Mesh Quality

The mesh quality can have a considerable impact on the computational analysis in terms of the quality of the solution and the time needed to obtain it. This aspect becomes especially important if poorly conditioned problems, non-linear, and/or transient analysis are considered. From this point of view, the evaluation of the quality of the mesh is very useful because it provides some indication of how suitable a particular discretization is for the analysis type under consideration.

There are several ways how to compute the quality of individual elements and how to quantify the overall quality of a mesh. In the presented work, three elementary criteria have been adopted. The first one evaluates the element quality with respect to the equilateral simplex (as the best possible element). For a triangular element, the quality is expressed as

(2.102) |

where represents the area of the triangle, , , and are the lengths of its sides and is a normalizing coefficient which justifies the quality of an equilateral triangle to . A similar formula is also used to evaluate the quality of a tetrahedral element

(2.103) |

where denotes the volume of the tetrahedron, , , , and are the areas of its faces and is again a normalizing coefficient ensuring that the quality of an equilateral tetrahedron is equal to . Alternative relations for the evaluation of the element quality are usually based on the ratio of areas (volumes) of circles (spheres) inscribed and circumscribed to a triangle (tetrahedron). The overall mesh quality is evaluated separately for triangular and tetrahedral elements in terms of the arithmetic mean by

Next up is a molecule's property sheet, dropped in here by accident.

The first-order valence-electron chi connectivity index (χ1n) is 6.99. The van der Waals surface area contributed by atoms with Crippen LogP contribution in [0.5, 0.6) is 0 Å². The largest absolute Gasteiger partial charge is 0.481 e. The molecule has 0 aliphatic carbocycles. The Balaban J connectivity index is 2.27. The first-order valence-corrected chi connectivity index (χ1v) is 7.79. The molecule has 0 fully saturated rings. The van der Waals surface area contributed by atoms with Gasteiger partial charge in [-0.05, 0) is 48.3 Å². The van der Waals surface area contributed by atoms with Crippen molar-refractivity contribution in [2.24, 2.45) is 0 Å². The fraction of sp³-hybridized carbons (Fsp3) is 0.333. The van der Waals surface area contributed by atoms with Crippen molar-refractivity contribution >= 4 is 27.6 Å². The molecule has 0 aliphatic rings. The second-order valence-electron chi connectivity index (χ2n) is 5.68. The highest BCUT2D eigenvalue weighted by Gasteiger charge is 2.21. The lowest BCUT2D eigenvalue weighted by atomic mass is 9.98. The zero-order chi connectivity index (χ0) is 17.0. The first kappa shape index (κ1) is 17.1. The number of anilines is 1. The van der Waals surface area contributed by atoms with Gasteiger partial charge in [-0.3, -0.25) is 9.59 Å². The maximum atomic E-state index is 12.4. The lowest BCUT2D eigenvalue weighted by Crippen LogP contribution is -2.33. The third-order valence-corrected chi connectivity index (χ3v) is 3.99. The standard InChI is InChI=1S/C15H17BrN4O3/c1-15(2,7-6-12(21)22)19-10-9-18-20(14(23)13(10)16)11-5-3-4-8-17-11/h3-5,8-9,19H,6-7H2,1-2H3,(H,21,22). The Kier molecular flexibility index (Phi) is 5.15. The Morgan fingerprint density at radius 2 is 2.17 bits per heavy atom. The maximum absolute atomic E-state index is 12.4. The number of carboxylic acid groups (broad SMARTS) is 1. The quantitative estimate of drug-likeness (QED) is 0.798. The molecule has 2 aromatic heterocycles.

(2.104) |

or as the harmonic mean by

(2.105) |

where stands for the number of elements (of a particular type). The advantage of the harmonic mean as the overall mesh quality indicator resides in the fact that the harmonic mean is highly sensitive to the occurrence of elements with an extremely poor quality. It is also convenient to provide the worst quality or the quality distribution. The second criterion examines the dihedral angles looking for the minimum and maximum extremes and calculating the average. Again, the distribution of the dihedral angles offers a valuable indication about the mesh quality. The optimal dihedral angles corresponding to the equilateral simplices are and , respectively. Note that the dihedral angles may be also used to evaluate the quality of individual elements using the relation

(2.106) |

where is the minimal and the maximal dihedral angle in a particular element. The last criterion is based on the mesh connectivity and evaluates the valency (number of connected edges) for nodes classified either to a region or to a surface, patch, or shell. While the optimal valency for a uniform triangular mesh is exactly , only the approximate value of is available for a uniform tetrahedral mesh. The more the valency of a particular node differs from the optimal value the more irregular the mesh is in the neighbourhood of that node.

*Daniel Rypl
2005-12-07*